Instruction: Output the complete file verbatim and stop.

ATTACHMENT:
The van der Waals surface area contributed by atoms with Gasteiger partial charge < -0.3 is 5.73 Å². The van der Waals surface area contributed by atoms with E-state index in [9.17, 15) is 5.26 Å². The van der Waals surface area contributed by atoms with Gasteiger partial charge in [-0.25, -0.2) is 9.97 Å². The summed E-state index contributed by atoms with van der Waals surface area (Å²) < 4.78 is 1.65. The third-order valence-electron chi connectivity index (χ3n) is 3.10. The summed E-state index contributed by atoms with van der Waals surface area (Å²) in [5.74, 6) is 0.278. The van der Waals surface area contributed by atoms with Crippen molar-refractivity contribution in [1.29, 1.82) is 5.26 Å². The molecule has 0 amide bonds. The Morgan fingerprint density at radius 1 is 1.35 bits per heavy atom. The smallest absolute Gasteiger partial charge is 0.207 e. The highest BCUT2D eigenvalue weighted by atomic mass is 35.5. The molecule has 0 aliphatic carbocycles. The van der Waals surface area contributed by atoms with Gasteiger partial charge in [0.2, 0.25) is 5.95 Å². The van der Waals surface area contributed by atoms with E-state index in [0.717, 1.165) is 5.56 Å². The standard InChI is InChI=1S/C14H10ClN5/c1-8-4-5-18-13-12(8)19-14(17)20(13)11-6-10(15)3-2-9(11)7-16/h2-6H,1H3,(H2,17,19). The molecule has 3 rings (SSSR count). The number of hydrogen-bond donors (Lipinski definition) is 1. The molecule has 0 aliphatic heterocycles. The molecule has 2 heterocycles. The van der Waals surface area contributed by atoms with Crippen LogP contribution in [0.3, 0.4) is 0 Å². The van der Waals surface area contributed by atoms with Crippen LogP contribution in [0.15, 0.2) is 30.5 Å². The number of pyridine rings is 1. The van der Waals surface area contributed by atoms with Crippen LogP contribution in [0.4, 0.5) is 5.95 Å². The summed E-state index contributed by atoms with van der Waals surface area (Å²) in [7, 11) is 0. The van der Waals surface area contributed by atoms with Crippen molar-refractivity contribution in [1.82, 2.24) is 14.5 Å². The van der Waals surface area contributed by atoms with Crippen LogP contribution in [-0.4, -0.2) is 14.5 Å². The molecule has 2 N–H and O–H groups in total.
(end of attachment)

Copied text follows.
The van der Waals surface area contributed by atoms with Gasteiger partial charge < -0.3 is 5.73 Å². The van der Waals surface area contributed by atoms with E-state index in [9.17, 15) is 5.26 Å². The van der Waals surface area contributed by atoms with Gasteiger partial charge in [-0.25, -0.2) is 9.97 Å². The summed E-state index contributed by atoms with van der Waals surface area (Å²) < 4.78 is 1.65. The third-order valence-electron chi connectivity index (χ3n) is 3.10. The summed E-state index contributed by atoms with van der Waals surface area (Å²) in [5.74, 6) is 0.278. The van der Waals surface area contributed by atoms with Crippen molar-refractivity contribution in [1.29, 1.82) is 5.26 Å². The molecule has 0 amide bonds. The Morgan fingerprint density at radius 1 is 1.35 bits per heavy atom. The smallest absolute Gasteiger partial charge is 0.207 e. The highest BCUT2D eigenvalue weighted by atomic mass is 35.5. The molecule has 0 aliphatic carbocycles. The van der Waals surface area contributed by atoms with Gasteiger partial charge in [0.2, 0.25) is 5.95 Å². The van der Waals surface area contributed by atoms with E-state index in [0.717, 1.165) is 5.56 Å². The standard InChI is InChI=1S/C14H10ClN5/c1-8-4-5-18-13-12(8)19-14(17)20(13)11-6-10(15)3-2-9(11)7-16/h2-6H,1H3,(H2,17,19). The molecule has 3 rings (SSSR count). The number of hydrogen-bond donors (Lipinski definition) is 1. The molecule has 0 aliphatic heterocycles. The molecule has 2 heterocycles. The van der Waals surface area contributed by atoms with Crippen LogP contribution in [0.3, 0.4) is 0 Å². The van der Waals surface area contributed by atoms with Crippen LogP contribution in [0.15, 0.2) is 30.5 Å². The number of pyridine rings is 1. The van der Waals surface area contributed by atoms with Crippen LogP contribution in [0.4, 0.5) is 5.95 Å². The summed E-state index contributed by atoms with van der Waals surface area (Å²) in [7, 11) is 0. The van der Waals surface area contributed by atoms with Crippen molar-refractivity contribution in [1.82, 2.24) is 14.5 Å². The van der Waals surface area contributed by atoms with Crippen LogP contribution in [-0.4, -0.2) is 14.5 Å². The molecule has 2 N–H and O–H groups in total.